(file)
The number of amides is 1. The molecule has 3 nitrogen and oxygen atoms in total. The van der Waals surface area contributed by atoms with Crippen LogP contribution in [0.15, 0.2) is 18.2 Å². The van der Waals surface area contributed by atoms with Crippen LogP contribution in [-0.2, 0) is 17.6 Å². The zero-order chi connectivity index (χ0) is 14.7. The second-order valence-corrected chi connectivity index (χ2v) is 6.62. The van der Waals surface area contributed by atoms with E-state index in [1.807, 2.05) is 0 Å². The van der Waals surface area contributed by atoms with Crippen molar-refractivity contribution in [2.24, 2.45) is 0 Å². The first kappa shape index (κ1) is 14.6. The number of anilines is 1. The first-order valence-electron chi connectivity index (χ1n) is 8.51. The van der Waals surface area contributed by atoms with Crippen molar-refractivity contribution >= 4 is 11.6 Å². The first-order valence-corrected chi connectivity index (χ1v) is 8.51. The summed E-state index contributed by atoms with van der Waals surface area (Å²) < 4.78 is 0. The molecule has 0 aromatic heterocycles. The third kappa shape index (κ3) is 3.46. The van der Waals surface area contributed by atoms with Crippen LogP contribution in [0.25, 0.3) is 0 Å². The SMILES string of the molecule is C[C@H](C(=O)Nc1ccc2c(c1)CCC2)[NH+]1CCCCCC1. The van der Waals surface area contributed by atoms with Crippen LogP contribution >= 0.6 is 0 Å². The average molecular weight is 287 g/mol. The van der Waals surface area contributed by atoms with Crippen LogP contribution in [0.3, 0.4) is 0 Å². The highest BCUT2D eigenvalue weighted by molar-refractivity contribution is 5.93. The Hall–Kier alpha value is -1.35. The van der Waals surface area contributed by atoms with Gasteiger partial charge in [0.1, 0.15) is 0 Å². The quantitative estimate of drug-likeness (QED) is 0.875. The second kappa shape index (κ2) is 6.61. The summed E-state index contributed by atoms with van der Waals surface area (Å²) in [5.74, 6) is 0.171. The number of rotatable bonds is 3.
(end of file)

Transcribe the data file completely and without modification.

The number of amides is 1. The molecule has 3 nitrogen and oxygen atoms in total. The van der Waals surface area contributed by atoms with Crippen LogP contribution in [0.15, 0.2) is 18.2 Å². The van der Waals surface area contributed by atoms with Crippen LogP contribution in [-0.2, 0) is 17.6 Å². The zero-order chi connectivity index (χ0) is 14.7. The second-order valence-corrected chi connectivity index (χ2v) is 6.62. The van der Waals surface area contributed by atoms with E-state index in [1.807, 2.05) is 0 Å². The van der Waals surface area contributed by atoms with Crippen molar-refractivity contribution in [2.24, 2.45) is 0 Å². The first kappa shape index (κ1) is 14.6. The number of anilines is 1. The first-order valence-electron chi connectivity index (χ1n) is 8.51. The van der Waals surface area contributed by atoms with Crippen molar-refractivity contribution >= 4 is 11.6 Å². The first-order valence-corrected chi connectivity index (χ1v) is 8.51. The summed E-state index contributed by atoms with van der Waals surface area (Å²) < 4.78 is 0. The molecule has 0 aromatic heterocycles. The third kappa shape index (κ3) is 3.46. The van der Waals surface area contributed by atoms with Crippen LogP contribution in [0.25, 0.3) is 0 Å². The SMILES string of the molecule is C[C@H](C(=O)Nc1ccc2c(c1)CCC2)[NH+]1CCCCCC1. The van der Waals surface area contributed by atoms with Crippen LogP contribution >= 0.6 is 0 Å². The average molecular weight is 287 g/mol. The van der Waals surface area contributed by atoms with Crippen LogP contribution in [0.3, 0.4) is 0 Å². The highest BCUT2D eigenvalue weighted by molar-refractivity contribution is 5.93. The Hall–Kier alpha value is -1.35. The van der Waals surface area contributed by atoms with Gasteiger partial charge in [0.1, 0.15) is 0 Å². The quantitative estimate of drug-likeness (QED) is 0.875. The second kappa shape index (κ2) is 6.61. The summed E-state index contributed by atoms with van der Waals surface area (Å²) in [5.74, 6) is 0.171. The number of rotatable bonds is 3.